Carmen Harrell is a woman who gets things done.
Each year, whether she’s tired, feeling overextended or there’s a pandemic raging, she has her annual mammogram. So it was that she got a call on January 14, 2021, that the tiny mass in her left breast, no bigger than the head of a pin, was malignant. She had cancer.
“I didn’t get scared,” says the Bridgeport mother of three, grandmother of five and great-grandmother of one. “I said, “Alright. Where do we go from here?’”
The next few months were a whirlwind. Suddenly, she had an oncologist. She went through surgery and six weeks of radiation. “This is the way I am – for six weeks at 8 a.m., Monday through Friday, I was there,” she said. “I would get there at 7:30 and sit in the car and read or pray and then I would go in with a smile on my face.”
While Carmen was sure she’d survive cancer, tiny doubts started to creep into her thinking. Radiation left the 55-year-old beautician exhausted and unable to work as she normally did. She worried how her family, including a teenage daughter living at home, would be able to make ends meet on just her former husband’s paycheck.
Enter Pink Aid, the Westport-based organization providing compassionate support and rapid emergency financial assistance to patients in treatment. With lightning speed they were on the case, ultimately providing Stop & Shop gift cards and other beneficial care and covering Carmen’s rent – twice.
Having proven its abilities to help women locally for more than a decade, Pink Aid moved to a national stage in 2022 with its Pink Purse initiative, providing help of all kinds to women across America within 48 hours of receiving an application. Launched in 30 states and counting, the program enlists nurse navigators to help assess a person’s needs and make sure she gets speedy meaningful assistance.
While other organizations fund crucial cancer research, Pink Aid provides funds for treatment, recovery and wellness, diagnostic testing, outreach and education and essential household expenses. More than 20,000 breast cancer patients and their families have benefitted.
“The expenses of cancer are just astronomical. While we don’t help with medical bills, we do help ease the financial burden with gas and food cards,” says Amy Gross, one of the group’s four co-founders along with Amy Katz, Andrew Mitchell-Namdar and Renée Mandis.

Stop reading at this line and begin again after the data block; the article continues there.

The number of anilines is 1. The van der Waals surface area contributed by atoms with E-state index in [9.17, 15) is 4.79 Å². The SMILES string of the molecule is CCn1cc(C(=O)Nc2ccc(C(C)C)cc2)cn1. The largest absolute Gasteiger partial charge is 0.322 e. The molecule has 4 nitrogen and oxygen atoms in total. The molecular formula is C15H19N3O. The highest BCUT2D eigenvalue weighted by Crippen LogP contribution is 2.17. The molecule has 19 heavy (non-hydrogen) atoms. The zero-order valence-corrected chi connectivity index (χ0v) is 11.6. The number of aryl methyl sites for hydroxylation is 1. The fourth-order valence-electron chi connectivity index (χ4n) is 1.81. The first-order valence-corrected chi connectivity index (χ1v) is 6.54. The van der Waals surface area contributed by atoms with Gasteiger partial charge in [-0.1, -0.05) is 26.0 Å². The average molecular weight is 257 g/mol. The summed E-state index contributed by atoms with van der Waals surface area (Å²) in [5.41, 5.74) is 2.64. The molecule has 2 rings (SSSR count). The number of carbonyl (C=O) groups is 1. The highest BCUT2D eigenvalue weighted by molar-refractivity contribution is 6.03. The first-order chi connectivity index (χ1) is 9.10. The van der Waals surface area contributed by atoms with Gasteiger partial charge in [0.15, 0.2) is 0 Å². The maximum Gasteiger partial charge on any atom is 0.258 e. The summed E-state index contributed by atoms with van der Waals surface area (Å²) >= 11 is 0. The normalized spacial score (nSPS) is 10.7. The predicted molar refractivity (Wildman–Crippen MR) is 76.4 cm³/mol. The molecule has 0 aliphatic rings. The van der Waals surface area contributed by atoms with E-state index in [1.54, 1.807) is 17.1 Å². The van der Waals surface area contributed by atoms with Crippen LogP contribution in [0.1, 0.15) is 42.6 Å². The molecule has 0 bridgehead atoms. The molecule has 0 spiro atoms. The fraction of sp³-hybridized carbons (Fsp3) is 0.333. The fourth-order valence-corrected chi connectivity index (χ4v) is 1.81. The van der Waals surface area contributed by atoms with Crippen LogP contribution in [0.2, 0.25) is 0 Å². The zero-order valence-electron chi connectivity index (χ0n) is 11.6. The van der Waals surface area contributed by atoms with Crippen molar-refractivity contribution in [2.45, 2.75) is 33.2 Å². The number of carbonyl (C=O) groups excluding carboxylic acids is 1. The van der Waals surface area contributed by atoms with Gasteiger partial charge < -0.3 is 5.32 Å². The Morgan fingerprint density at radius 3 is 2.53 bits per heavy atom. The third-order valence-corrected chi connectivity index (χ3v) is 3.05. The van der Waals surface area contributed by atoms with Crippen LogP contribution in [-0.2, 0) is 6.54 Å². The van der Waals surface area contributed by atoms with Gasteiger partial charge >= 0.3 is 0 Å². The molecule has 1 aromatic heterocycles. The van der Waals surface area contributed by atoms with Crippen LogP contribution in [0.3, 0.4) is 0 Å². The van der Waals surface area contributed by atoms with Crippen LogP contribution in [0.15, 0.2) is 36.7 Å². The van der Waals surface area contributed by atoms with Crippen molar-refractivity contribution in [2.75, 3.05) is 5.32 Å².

More than 2,000 breast cancer patients have received more than $1.8 million in emergency aid since Pink Purse debuted in 2015. The pandemic gave the team time to beef up its website and plan for the national campaign, which has meant more than 50 applications a month on top of the 30 it administers in Connecticut.
"Through Pink Aid's Pink Purse and grant programs we have funded $8.4 million to breast cancer patients who are financially insecure", says Katz. “Now that our Pink Purse is national and in 30 states we are receiving recognition and interest from national sponsors too.
“We went from granting funds to two organizations in 2011 to 47 today"
Aside from two part-time employees, the effort is run entirely by volunteers. Nurse navigators across the country work to link patients to everything from counseling and education to fittings for the Pink Purse-funded wigs and lymphedema sleeves that help them stay comfortable and confident.
In addition Pink Aid provides the Warrior Connection, linking patients to peer mentors and hosting a “Celebration of Life” fashion show each year at Mitchell’s.
The multi-pronged approach to compassion and care has not gone unnoticed among the group’s recipients.
“Everything was hitting us at one time. Anything they could do, they did. And what they couldn’t do? They would know of someone else who could help.” says Carmen, who has made it a mission to help others now following in her footsteps. “I used to sit back sometimes and say, ‘Why me?’ Now I tell myself to stay happy, stay blessed and stay thankful. It could have gone another way.”